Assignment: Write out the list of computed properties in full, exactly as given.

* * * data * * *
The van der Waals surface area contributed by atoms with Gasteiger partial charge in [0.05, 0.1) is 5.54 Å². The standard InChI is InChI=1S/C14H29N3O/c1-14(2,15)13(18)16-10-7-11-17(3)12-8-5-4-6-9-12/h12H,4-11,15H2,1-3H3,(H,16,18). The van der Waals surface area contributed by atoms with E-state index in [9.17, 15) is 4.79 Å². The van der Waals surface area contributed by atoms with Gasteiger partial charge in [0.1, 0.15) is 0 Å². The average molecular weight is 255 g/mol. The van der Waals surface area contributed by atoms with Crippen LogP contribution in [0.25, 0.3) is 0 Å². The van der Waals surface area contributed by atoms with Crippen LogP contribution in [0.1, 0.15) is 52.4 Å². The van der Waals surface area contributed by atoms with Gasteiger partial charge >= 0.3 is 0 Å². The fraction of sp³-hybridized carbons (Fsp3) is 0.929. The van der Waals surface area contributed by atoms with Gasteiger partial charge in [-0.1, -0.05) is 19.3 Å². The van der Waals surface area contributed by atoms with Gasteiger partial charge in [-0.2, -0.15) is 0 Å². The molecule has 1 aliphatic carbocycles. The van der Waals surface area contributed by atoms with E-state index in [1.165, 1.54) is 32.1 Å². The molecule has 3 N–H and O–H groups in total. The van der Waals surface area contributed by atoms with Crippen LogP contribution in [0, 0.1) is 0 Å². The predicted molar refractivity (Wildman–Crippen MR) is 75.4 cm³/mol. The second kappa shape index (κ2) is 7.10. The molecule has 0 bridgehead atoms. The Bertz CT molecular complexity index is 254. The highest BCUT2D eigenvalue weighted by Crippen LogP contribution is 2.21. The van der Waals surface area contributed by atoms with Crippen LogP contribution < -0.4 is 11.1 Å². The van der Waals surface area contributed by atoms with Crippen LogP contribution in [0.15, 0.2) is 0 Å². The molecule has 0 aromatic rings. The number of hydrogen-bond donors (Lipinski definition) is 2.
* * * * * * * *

The van der Waals surface area contributed by atoms with Gasteiger partial charge in [0.05, 0.1) is 5.54 Å². The standard InChI is InChI=1S/C14H29N3O/c1-14(2,15)13(18)16-10-7-11-17(3)12-8-5-4-6-9-12/h12H,4-11,15H2,1-3H3,(H,16,18). The van der Waals surface area contributed by atoms with E-state index in [9.17, 15) is 4.79 Å². The van der Waals surface area contributed by atoms with Gasteiger partial charge in [0.1, 0.15) is 0 Å². The average molecular weight is 255 g/mol. The van der Waals surface area contributed by atoms with Crippen LogP contribution in [0.25, 0.3) is 0 Å². The van der Waals surface area contributed by atoms with Crippen LogP contribution in [0.1, 0.15) is 52.4 Å². The van der Waals surface area contributed by atoms with Gasteiger partial charge >= 0.3 is 0 Å². The fraction of sp³-hybridized carbons (Fsp3) is 0.929. The van der Waals surface area contributed by atoms with Gasteiger partial charge in [-0.1, -0.05) is 19.3 Å². The van der Waals surface area contributed by atoms with Gasteiger partial charge in [-0.2, -0.15) is 0 Å². The molecule has 1 aliphatic carbocycles. The van der Waals surface area contributed by atoms with E-state index in [1.165, 1.54) is 32.1 Å². The molecule has 3 N–H and O–H groups in total. The van der Waals surface area contributed by atoms with Crippen LogP contribution in [0, 0.1) is 0 Å². The predicted molar refractivity (Wildman–Crippen MR) is 75.4 cm³/mol. The second kappa shape index (κ2) is 7.10. The molecule has 0 bridgehead atoms. The Bertz CT molecular complexity index is 254. The highest BCUT2D eigenvalue weighted by Crippen LogP contribution is 2.21. The van der Waals surface area contributed by atoms with Crippen LogP contribution < -0.4 is 11.1 Å². The van der Waals surface area contributed by atoms with Crippen LogP contribution in [0.15, 0.2) is 0 Å². The molecule has 0 aromatic rings. The number of hydrogen-bond donors (Lipinski definition) is 2.